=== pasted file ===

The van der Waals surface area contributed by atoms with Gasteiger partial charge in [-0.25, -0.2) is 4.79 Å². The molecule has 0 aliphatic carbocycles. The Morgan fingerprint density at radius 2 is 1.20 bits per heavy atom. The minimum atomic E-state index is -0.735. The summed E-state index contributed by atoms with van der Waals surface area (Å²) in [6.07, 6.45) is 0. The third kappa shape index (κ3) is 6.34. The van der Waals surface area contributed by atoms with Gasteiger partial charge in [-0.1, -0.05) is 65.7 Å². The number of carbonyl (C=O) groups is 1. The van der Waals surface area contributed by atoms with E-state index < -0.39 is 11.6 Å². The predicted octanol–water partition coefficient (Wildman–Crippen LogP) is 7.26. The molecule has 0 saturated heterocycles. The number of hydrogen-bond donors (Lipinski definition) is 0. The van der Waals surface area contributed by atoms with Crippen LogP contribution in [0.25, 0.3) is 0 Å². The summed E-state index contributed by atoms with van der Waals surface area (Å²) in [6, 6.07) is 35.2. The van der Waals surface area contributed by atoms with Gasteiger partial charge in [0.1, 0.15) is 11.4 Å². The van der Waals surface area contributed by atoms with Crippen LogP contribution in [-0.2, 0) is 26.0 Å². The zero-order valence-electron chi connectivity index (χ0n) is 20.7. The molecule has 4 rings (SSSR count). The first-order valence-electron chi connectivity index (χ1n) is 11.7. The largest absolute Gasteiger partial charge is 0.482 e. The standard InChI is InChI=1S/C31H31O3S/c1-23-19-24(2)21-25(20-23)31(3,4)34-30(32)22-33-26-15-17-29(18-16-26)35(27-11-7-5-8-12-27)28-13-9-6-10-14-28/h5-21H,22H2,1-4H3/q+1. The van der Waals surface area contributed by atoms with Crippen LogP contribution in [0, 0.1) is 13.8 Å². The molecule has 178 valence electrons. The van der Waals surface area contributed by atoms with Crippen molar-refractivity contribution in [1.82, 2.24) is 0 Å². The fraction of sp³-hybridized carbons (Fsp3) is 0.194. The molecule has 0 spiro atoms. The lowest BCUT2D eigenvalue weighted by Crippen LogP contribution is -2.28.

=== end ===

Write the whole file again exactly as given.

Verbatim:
The van der Waals surface area contributed by atoms with Gasteiger partial charge in [-0.25, -0.2) is 4.79 Å². The molecule has 0 aliphatic carbocycles. The Morgan fingerprint density at radius 2 is 1.20 bits per heavy atom. The minimum atomic E-state index is -0.735. The summed E-state index contributed by atoms with van der Waals surface area (Å²) in [6.07, 6.45) is 0. The third kappa shape index (κ3) is 6.34. The van der Waals surface area contributed by atoms with Gasteiger partial charge in [-0.1, -0.05) is 65.7 Å². The number of carbonyl (C=O) groups is 1. The van der Waals surface area contributed by atoms with E-state index < -0.39 is 11.6 Å². The predicted octanol–water partition coefficient (Wildman–Crippen LogP) is 7.26. The molecule has 0 saturated heterocycles. The number of hydrogen-bond donors (Lipinski definition) is 0. The van der Waals surface area contributed by atoms with Crippen LogP contribution in [0.25, 0.3) is 0 Å². The summed E-state index contributed by atoms with van der Waals surface area (Å²) in [6, 6.07) is 35.2. The van der Waals surface area contributed by atoms with Gasteiger partial charge in [0.1, 0.15) is 11.4 Å². The van der Waals surface area contributed by atoms with Crippen LogP contribution in [-0.2, 0) is 26.0 Å². The zero-order valence-electron chi connectivity index (χ0n) is 20.7. The molecule has 4 rings (SSSR count). The first-order valence-electron chi connectivity index (χ1n) is 11.7. The largest absolute Gasteiger partial charge is 0.482 e. The standard InChI is InChI=1S/C31H31O3S/c1-23-19-24(2)21-25(20-23)31(3,4)34-30(32)22-33-26-15-17-29(18-16-26)35(27-11-7-5-8-12-27)28-13-9-6-10-14-28/h5-21H,22H2,1-4H3/q+1. The van der Waals surface area contributed by atoms with Crippen LogP contribution in [0, 0.1) is 13.8 Å². The molecule has 178 valence electrons. The van der Waals surface area contributed by atoms with Crippen molar-refractivity contribution in [1.82, 2.24) is 0 Å². The fraction of sp³-hybridized carbons (Fsp3) is 0.194. The molecule has 0 spiro atoms. The lowest BCUT2D eigenvalue weighted by Crippen LogP contribution is -2.28.